I enjoy outrageous movie ideas, but the one for Scott Pilgrim vs. the World sounded like a gamble. Ultra-mild-mannered Michael Cera smacks down bad boys like in an old-school video game. Sounds potentially cringeworthy, right?
The actual picture ends up being continuously imaginative. Spastic director Edgar Wright (Shaun of the Dead, Hot Fuzz) squeezes down Bryan O’Malley’s six graphic novels without diluting the pop culture in-jokes. It’s goofy fun for fanboys and fangirls.
Scott Pilgrim (Cera), shy bassist for Toronto garage band Sex Bob-omb, falls hopelessly in love with rollerblading Amazon.com delivery girl Ramona Flowers (Mary Elizabeth Winstead). She acts chilly to his clumsy approaches at first, but seems willing to give him a chance. Unfortunately, Scott’s forgotten to dump Chinese girlfriend Knives Chau (Ellen Wong) first. He eventually wills up the courage to do it, but truly getting rid of her won’t be that easy. Even more hazardous are Ramona’s seven super-powered exes led by Gideon Gordon Graves (Jason Schwartzman) who want to swat him into the next country.
Winning the award for pop-culture nerdiness, the jokes reference video games, anime, music, comics, movies and TV. The film’s probably funnier the more you know about the first three. With brightly colored hair and oversized hammer, Ramona looks like a rave music fan or a fighter from the Final Fantasy game franchise. The storyline includes pieces of many Japanese anime cartoons where competing lovers literally combat each other.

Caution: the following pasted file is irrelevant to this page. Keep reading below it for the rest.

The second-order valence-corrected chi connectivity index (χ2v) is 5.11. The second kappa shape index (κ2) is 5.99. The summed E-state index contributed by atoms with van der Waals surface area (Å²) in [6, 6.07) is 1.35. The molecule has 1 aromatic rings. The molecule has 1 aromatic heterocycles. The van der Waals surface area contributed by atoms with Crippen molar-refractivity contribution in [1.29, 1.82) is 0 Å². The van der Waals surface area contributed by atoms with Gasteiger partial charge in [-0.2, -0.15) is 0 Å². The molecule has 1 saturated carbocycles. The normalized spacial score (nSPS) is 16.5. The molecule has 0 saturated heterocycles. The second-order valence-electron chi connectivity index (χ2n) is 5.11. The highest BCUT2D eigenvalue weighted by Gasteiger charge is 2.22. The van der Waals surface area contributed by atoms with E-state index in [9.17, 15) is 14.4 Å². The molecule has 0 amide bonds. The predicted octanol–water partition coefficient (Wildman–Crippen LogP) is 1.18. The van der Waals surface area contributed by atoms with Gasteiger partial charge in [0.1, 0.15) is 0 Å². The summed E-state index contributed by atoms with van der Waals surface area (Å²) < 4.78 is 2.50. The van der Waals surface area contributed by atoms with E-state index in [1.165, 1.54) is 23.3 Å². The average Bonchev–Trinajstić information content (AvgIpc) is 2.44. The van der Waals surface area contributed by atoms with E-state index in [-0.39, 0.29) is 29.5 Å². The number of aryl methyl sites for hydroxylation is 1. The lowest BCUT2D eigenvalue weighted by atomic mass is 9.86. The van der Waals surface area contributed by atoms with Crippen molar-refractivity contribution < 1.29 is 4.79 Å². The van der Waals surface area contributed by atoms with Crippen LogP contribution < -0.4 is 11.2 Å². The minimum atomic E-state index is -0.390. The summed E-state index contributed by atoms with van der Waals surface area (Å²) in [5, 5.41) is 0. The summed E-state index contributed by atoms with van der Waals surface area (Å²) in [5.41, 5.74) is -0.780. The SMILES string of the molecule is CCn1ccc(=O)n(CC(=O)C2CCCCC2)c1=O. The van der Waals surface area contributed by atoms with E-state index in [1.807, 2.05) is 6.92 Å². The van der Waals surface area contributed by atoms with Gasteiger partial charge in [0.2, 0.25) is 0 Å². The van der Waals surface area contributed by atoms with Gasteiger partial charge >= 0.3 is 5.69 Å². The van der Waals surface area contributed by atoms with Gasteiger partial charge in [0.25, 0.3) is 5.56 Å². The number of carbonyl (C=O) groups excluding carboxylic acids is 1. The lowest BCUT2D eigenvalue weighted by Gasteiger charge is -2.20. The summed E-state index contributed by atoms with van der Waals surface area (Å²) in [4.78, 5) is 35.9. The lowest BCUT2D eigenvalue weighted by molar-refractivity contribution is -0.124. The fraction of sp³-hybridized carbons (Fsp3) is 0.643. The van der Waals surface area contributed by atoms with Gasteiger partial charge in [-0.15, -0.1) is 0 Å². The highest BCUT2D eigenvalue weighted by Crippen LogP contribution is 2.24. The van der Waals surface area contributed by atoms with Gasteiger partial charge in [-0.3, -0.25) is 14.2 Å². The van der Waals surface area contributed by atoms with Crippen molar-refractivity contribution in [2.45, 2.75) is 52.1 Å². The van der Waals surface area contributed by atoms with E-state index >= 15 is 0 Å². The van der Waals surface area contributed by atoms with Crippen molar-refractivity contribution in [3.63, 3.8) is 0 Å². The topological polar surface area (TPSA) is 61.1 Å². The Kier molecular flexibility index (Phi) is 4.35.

Michael Cera plays Scott like his previous movie roles, but more bizarrely neurotic. This time around, the supporting actors threaten to steal the movie away from Cera. Kieran Culkin’s portrayal of Scott’s gay roommate Wallace Wells is the most notable. His drunken outbursts and parade of gay boyfriends lead to the best running gags. Aubrey Plaza shines also as snobby Julie Powers who holds down multiple jobs so she can hound and brand Scott a loser wherever he goes. Chris Evans (The Fantastic Four) and Brandon Routh (Superman Returns) who’ve played heroes before, turn up as bumbling villains. Routh’s bad guy banter eclipses Cera’s funniest lines in the movie.